Tuesday, September 8, 2015

Book review: "This Book Contains Graphic Language" by Rocco Versaci

This Book Contains Graphic Language (1)I came to the realization that comics (the artform) and comic books (the format said artform often takes) were legitimate art and literature way back in the early 1990s when I was in high school. I don’t know what their reputation is by teachers today, but back then making that argument was an extremely futile effort.

Thankfully, Scott McCloud released his masterpiece Understanding Comics in 1993. That book did a fantastic job of explaining how the artform of comics (not comic books per se) was indeed legitimate art; how it worked; what it can do that other artforms can’t, and how all the subtle nuances work. Comics may not be held to the same standard more traditional artforms are by the artistic community, but their reputation certainly has improved in the last few decades and McCloud’s book probably had a lot to do with it. That book absolutely will stand the test of time; if you haven't read it I implore you to get your own copy ASAP.

It’s great that comics are at least considered “art” by now, but are they considered “literature”? After all, comics do indeed tell stories just like books and movies do. They can also be used for autobiographies, education, and even journalism. If you’ve read comics like Neil Gaiman’s Sandman, Alan Moore’s Watchmen, Art Spiegelman’s Maus, and other non-superhero books that are considered masterworks, you know this medium can be and is legitimate literature. The problem is there’s only one book (as far as I can tell) making that argument: This Book Contains Graphic Language: Comics as Literature by Rocco Versaci, PhD.

This book was published in 2007, but I had not actually read it until this past weekend. That’s ironic, because when I bought it I was very excited about the possibility of it being on par with Understanding Comics. Though, just a few pages into this book I realized it was not (not even close, actually). I immediately recognized that this book was either a dissertation and not intended for the layman, or was intended for the layman but took a very dry, academic approach.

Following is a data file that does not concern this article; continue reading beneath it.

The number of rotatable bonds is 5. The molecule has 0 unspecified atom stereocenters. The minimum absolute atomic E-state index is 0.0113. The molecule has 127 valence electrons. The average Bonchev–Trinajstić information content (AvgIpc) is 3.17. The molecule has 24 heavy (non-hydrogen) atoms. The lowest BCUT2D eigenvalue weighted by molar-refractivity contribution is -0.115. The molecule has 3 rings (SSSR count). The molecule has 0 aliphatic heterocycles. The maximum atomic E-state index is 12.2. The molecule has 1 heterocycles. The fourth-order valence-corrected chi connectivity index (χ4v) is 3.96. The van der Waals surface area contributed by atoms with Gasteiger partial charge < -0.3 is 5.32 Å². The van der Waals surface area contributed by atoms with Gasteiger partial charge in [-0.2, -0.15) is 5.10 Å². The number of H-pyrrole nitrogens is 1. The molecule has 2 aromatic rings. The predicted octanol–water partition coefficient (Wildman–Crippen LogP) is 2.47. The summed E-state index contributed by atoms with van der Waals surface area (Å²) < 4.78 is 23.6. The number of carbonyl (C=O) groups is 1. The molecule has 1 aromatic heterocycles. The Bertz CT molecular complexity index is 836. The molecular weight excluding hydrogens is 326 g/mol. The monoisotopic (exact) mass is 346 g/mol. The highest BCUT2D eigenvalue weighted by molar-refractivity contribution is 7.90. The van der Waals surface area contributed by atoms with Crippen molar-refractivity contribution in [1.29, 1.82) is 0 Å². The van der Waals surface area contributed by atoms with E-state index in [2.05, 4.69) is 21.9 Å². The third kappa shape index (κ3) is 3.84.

I was hoping Versaci was going to point out how brilliant those aforementioned works by Gaiman, Moore, et al, are and do so with the credibility of an academic. Unfortunately, there is nary a Sandman reference anywhere to be found. What Versaci concentrates on instead are autobiographies; so-called “New Journalism” works in the form of comics; holocaust memoirs and war comics as documentaries; and mainstream literature adapted into comics form. The majority of the actual comic books cited are obscure independent comics and graphic novels. The most recognizable of these works is probably Harvey Pekar’s American Splendor; and even that is pretty rare for an independent comic.

This Book Contains Graphic Language (2)Great critics are able to explain in layman’s terms why a work is entertaining, well-made, what it has to say about life, and why it’s important and significant artwork. But Versaci is not taking a mainstream critic’s approach with This Book…, but as how a professor would explain it to other professors. In order to comprehend this material you probably need to be an English or Philosophy major and familiar with schools of literary criticism like “Post-Structuralism” (ugh! I always hated that material in college). Therefore, the book is inherently dry since it’s not intending to entertain the reader the way Understanding Comics does. Though extremely well-cited, many of the sources are esoteric in nature. I’ll be there are only a handful of people who will be familiar with just the comics material presented here, let alone the non-comics material.